According to a recent (July 11, 2011) Pew International Report, 35% of all Americans have a smartphone. All Americans: not just teenagers and not just high-tech early adopters. According to studies done by Nielsen earlier this year, adoption rates for smartphones are high among all races and ethnic groups. 









As the Pew Report found, people use their smartphones to surf the web, not just make phone calls. Two-thirds used their phones to search the internet every day. That means they expect to search for the library on their phone, not just on a computer, or maybe not at all on their computer. Are we optimized for that?

And about that one person in eight number, that’s from an “Infographic” created by Masters in Education on “Traditional Books vs. Digital Readers.” Statistics show that 12% of men and 11% of women owned a digital reader of some kind. Those statistics did not include smartphones, which are also capable of and are used as digital readers. One person in eight is searching for digital books for their ereaders, and that number is growing.

We want them to come to think of their library first. But in order for them to do that, we need to be thinking of them first, and we need to do it now.


Knight’s Curse

At age 13, Chalice was ripped from the only home she had ever known by an evil sorcerer and bonded to a gargoyle. The monks who raised her in the Lebanese countryside were murdered before her eyes so that no witnesses would be left behind. Except Chalice.

What makes Chalice such a prize? She was born with incredible skills, extremely acute hearing, sight, and smell, that require her to wear special contact lenses and filters just to interact with the world. Those extraordinary senses allow her to see into the unseen, to sense not just technical alarm systems, but magical ones. The sorcerer, and those he represents, train her to be a thief. Chalice learns to steal magical, especially cursed, artifacts.

And she can never run. That bonding to the gargoyle…every three days, she must return to the gargoyle, and the bond must be renewed…or she will become a gargoyle herself. Chalice has tested the bond, and the potential transformation. She’s come much too close to want to test that boundary again.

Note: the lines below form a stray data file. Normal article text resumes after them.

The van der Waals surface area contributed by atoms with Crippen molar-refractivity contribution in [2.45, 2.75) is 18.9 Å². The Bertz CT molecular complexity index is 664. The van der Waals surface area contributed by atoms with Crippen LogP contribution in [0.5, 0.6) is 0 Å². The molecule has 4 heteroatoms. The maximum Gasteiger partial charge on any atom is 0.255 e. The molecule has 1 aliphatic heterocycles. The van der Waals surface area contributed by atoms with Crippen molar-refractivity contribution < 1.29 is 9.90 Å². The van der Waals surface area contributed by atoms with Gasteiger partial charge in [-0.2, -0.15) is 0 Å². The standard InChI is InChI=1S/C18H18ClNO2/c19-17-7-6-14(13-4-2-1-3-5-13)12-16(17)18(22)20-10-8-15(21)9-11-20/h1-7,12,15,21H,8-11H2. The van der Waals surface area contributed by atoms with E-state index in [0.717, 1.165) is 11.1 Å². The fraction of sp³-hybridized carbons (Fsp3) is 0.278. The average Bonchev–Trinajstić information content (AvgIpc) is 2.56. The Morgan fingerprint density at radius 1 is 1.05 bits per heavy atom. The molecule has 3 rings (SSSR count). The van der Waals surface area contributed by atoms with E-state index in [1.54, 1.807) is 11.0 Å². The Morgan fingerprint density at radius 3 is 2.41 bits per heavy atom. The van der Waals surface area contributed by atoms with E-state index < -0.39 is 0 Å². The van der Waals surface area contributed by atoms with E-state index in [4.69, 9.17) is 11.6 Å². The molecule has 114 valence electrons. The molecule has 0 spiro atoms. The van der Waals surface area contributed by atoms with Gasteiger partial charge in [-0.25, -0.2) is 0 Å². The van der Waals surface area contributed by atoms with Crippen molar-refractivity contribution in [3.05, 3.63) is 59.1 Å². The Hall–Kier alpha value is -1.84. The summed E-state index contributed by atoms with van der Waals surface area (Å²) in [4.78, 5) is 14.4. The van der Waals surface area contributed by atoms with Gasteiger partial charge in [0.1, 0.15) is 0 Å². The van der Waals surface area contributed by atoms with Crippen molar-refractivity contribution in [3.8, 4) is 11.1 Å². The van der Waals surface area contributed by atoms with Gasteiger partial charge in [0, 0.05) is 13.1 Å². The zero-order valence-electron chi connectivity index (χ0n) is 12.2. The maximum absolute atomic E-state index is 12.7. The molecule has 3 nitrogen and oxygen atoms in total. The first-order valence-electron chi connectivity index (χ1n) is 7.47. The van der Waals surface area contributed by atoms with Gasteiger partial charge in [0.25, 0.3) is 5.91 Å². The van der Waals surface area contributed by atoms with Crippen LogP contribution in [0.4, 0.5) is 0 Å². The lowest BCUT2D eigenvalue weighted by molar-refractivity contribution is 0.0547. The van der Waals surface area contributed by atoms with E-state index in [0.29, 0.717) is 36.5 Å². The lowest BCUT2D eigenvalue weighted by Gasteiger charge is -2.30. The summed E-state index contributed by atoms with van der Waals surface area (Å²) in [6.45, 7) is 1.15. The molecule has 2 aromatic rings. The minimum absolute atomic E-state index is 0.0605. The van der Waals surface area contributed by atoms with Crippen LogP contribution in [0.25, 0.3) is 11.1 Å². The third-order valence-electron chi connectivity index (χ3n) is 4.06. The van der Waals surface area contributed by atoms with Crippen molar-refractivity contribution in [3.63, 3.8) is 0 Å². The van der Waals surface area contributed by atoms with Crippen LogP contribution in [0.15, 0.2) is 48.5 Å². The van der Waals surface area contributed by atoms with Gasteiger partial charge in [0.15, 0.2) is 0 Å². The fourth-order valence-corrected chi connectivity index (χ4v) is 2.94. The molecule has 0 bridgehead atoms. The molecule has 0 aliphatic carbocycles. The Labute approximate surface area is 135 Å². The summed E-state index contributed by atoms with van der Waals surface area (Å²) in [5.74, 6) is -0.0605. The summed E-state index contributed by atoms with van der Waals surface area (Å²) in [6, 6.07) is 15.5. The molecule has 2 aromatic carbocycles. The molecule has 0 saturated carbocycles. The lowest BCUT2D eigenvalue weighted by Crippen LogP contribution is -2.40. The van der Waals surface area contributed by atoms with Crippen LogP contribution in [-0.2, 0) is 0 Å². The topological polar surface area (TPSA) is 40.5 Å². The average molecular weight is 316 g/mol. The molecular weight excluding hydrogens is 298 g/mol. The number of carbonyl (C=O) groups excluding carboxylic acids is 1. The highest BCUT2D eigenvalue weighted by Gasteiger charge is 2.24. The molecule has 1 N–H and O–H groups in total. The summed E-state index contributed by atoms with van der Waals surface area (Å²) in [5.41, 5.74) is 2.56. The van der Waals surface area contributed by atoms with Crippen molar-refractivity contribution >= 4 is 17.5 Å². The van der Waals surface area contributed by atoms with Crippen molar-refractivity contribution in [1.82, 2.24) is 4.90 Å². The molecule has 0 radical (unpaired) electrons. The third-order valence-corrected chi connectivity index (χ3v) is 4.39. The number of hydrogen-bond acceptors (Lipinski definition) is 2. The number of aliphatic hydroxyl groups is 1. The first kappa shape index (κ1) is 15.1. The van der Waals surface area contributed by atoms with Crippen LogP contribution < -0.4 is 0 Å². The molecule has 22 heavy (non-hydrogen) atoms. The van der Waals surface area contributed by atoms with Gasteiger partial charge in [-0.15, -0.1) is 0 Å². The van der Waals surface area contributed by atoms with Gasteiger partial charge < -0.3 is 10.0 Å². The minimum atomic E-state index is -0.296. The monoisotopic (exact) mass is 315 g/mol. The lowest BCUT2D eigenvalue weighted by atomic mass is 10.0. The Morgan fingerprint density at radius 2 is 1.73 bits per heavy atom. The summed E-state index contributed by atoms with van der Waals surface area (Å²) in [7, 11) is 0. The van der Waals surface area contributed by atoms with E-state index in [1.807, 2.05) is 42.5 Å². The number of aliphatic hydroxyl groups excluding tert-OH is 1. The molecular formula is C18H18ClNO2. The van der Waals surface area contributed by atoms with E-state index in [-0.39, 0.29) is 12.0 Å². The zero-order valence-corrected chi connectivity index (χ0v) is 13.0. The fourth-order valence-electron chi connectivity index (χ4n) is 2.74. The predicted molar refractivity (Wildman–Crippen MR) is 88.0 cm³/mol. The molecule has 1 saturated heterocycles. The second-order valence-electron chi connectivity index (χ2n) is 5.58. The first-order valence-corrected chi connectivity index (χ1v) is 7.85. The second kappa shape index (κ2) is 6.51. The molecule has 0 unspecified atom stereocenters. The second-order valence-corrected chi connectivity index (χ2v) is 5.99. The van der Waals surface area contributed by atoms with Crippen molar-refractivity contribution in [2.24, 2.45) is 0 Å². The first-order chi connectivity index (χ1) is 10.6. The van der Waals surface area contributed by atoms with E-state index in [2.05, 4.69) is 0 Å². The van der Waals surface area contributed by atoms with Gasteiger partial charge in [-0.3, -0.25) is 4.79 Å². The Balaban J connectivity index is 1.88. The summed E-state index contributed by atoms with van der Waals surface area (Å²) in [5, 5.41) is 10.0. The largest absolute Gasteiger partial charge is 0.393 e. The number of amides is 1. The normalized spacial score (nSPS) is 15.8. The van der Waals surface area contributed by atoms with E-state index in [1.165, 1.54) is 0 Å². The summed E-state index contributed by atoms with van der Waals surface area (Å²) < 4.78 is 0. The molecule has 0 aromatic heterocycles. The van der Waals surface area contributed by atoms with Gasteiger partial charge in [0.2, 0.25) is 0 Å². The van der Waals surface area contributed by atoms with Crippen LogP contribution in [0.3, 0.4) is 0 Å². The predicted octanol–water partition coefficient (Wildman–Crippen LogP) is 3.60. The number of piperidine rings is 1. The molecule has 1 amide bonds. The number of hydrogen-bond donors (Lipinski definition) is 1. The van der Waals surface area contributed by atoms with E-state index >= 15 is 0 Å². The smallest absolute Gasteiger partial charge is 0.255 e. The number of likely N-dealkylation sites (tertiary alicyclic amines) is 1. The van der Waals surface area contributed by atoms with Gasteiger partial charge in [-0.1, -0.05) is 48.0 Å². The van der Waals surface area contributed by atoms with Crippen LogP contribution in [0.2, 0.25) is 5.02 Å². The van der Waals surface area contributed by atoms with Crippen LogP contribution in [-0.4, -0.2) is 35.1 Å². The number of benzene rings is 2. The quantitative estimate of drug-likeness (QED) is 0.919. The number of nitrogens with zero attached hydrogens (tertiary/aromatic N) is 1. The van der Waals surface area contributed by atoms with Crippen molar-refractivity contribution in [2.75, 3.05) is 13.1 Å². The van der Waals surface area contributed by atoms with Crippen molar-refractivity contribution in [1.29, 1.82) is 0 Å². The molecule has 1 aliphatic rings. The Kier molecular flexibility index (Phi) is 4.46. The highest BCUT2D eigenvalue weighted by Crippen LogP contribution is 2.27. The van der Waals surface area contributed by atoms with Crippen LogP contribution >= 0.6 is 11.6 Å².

But Chalice is more than just a thief with some boosted abilities. In Knight’s Curse, by Karen Duvall, Chalice discovers that she is the modern-day descendant of an order of female knights that have existed since the Middle Ages. And that she has a destiny–to gather all of her sister knights together to fight the order of sorcerers that has both cursed her and trained her. But first, she has to free herself.

I enjoyed reading this book. I kept wanting to see what happened next. On the other hand, there were a lot of things about Chalice’s story that bothered me. For someone who has been emotionally abused and isolated as much as Chalice has, she trusts much too easily. For one thing, she falls in love with the first man she meets, in spite of the fact that she discovers he is 1) a double agent for the bad guys, 2) 900 years old, and 3) in love with her great-great-great-grandmother.

There are a lot of very neat ideas in this book, including, but not limited to; an order of female knights from the Crusades existing into the 21st century, an order of evil sorcerers, previously mentioned, guardian angels, fallen angels, gargoyles, fae folk, hellhounds, angel speakers, and saints who are still alive in spite of having been drawn and quartered nearly 1,000 years previously.

This story read like the set-up for a series. Possibly in the vein of see how the kick-butt heroine becomes the kick-butt heroine. Because she isn’t there yet. And there are too many ideas in the soup right now. None of them are cooking terribly badly, but the recipe would probably be better with a few less ingredients and more attention paid to the parts that remain.

Dark Awakening